Skip to main content

Sour Grapes in ‘Wine Country’: Intense Challenges to Wineries Erupt

Sonoma County’s premium wine industry in San Francisco North Bay has become a magnet that attracts developers from around the country, across oceans, and nearby. They move heavy industrial operations into rural areas and expand them into event centers and commercial bottling operations. Under the pretense that they are merely agriculture, rather than alcohol-producing factories, large wineries wineries over-use precious, limited resources—such as water, air, and land.

Wine Factory,BIM

(Sebastopol, California) Sonoma County’s premium wine industry in the San Francisco North Bay has become a magnet that attracts developers from around the country, across oceans, and nearby. They move heavy industrial operations into rural areas and expand them to become event centers and commercial bottling operations. Under the pretense that they are merely agriculture, rather than alcohol-producing factories, large wineries seek to avoid Environmental Impact Reports (EIR) and the California Environmental Quality Act (CEQA).

Such wineries over-use precious, limited resources—such as water, air, and land—which threatens the environment and the quality of life in our semi-rural region. The contiguous Napa, Lake, and Mendocino Counties have also recently experienced over-expansions of wineries and vineyards, as well as growing efforts by residents to reign them in.

Fortunately, many grape-growers and smaller wineries continue to follow regulations and not over-build. On the other hand, a prominent banker, Chinese developer, and two large Napa County wineries are opposite examples that have generated mounting concerns.

Retired Citigroup CEO Sandy Weill, of what has been the world’s largest bank, bought a winery and moved here part-time from New York City in 2012. He purchased a Sonoma State University (SSU) honorary doctorate by giving a $12 million dollar gift, with strings attached. Part of SSU’s elite Green Music Center was also re-named after him. This was the first time SSU gave an honorary degree in return for such financial benefits, rather than for academic achievement.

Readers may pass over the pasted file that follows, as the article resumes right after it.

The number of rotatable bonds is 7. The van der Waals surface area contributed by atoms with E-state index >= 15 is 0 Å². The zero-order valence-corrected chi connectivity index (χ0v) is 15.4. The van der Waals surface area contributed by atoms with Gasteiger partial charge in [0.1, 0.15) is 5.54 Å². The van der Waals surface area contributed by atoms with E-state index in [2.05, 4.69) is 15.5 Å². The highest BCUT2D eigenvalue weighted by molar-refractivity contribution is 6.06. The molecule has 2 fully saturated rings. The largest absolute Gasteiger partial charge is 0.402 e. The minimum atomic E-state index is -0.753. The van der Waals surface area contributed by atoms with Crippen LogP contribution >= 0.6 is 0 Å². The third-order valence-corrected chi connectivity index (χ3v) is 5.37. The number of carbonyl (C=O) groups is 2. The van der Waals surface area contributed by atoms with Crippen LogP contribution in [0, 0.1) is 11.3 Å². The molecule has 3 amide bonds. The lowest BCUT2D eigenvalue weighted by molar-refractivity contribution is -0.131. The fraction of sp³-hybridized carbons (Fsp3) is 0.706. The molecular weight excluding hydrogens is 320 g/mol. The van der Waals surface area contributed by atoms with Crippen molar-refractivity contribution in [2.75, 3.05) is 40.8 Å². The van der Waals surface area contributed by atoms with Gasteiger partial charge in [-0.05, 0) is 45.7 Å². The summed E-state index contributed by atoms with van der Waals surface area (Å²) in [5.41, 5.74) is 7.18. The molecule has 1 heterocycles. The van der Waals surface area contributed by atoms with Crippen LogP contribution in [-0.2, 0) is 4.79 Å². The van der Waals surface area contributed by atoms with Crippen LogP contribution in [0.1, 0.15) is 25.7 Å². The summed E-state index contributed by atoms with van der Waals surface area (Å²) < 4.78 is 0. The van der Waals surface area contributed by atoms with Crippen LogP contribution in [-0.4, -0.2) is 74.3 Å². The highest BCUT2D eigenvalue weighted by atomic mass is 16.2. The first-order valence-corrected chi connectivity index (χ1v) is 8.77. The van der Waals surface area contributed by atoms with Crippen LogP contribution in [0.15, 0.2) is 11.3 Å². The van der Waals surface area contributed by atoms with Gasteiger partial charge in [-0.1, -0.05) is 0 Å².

For $41 million dollars, a subsidiary of the Chinese developer Oceanwide Holding recently purchased the 186 acres of La Camapagna near Kenwood, off the nearby busy Highway 12. It includes the rights to develop a winery and luxury resort. This is one of the largest stretches of land on the Sonoma Valley floor that has not yet been “improved.” The citizens group Valley of the Moon Alliance stalled a previous development on this land by a 2004 lawsuit.

A member of Napa County’s Wagner wine family, owners of Caymus Vineyards, applied earlier this year to build the Dairyman Winery and Distillery on Highway 12. It would be on the high-speed greenbelt community separator between Santa Rosa and Sebastopol. The application came to public attention when the Sebastopol City Council voted unanimously, 5-0, on Feb. 3 to recommend to the County’s Permit and Resource Management Department (PRMD) that they reject it. Eighteen residents argued against the winery; the owner was the only person supporting the application owner.

Dairyman applied for 87,000 square feet of buildings to produce 500,000 cases of wine and 250,000 gallons of distilled spirits a year. They want to host more than an event a week, with up to 600 people, as late as 10 p.m. It would be one of Sonoma County’s biggest wineries.

“In late July, the Wagner family reached a $1 million legal settlement with the county of Napa (for) exceeding the permitted production capacity at Caymus’ Rutherford winery,” writes the Sept. 9, 2013, pro-wine industry North Bay Business Journal. They bottled 20 times more wine than permitted on site. This was the largest settlement ever paid by a Napa winery. Violating such rules worries many Sonoma residents concerned with what the Wagners might do here. How good of a neighbor is such a rule-breaker likely to be?

The headline “Audit last year found nearly half of wineries violating permits” appears in a March 11 article in the daily Press Democrat. It reports on an eight-hour meeting the day before of the Napa County Board of Supervisors to consider tighter rules. Sonoma and Napa account for nearly 45 percent of California’s $1.9 billion wine-grape crop.

If you like this article, please sign up for Snapshot, Portside's daily summary.

(One summary e-mail a day, you can change anytime, and Portside is always free.)

Grape growers and the wine industry contribute valuable benefits to Sonoma County and the North Bay. Most critics appreciate a good glass of local wine, though few can afford the $300 wine bottles made by wine barons such as Paul Hobbs.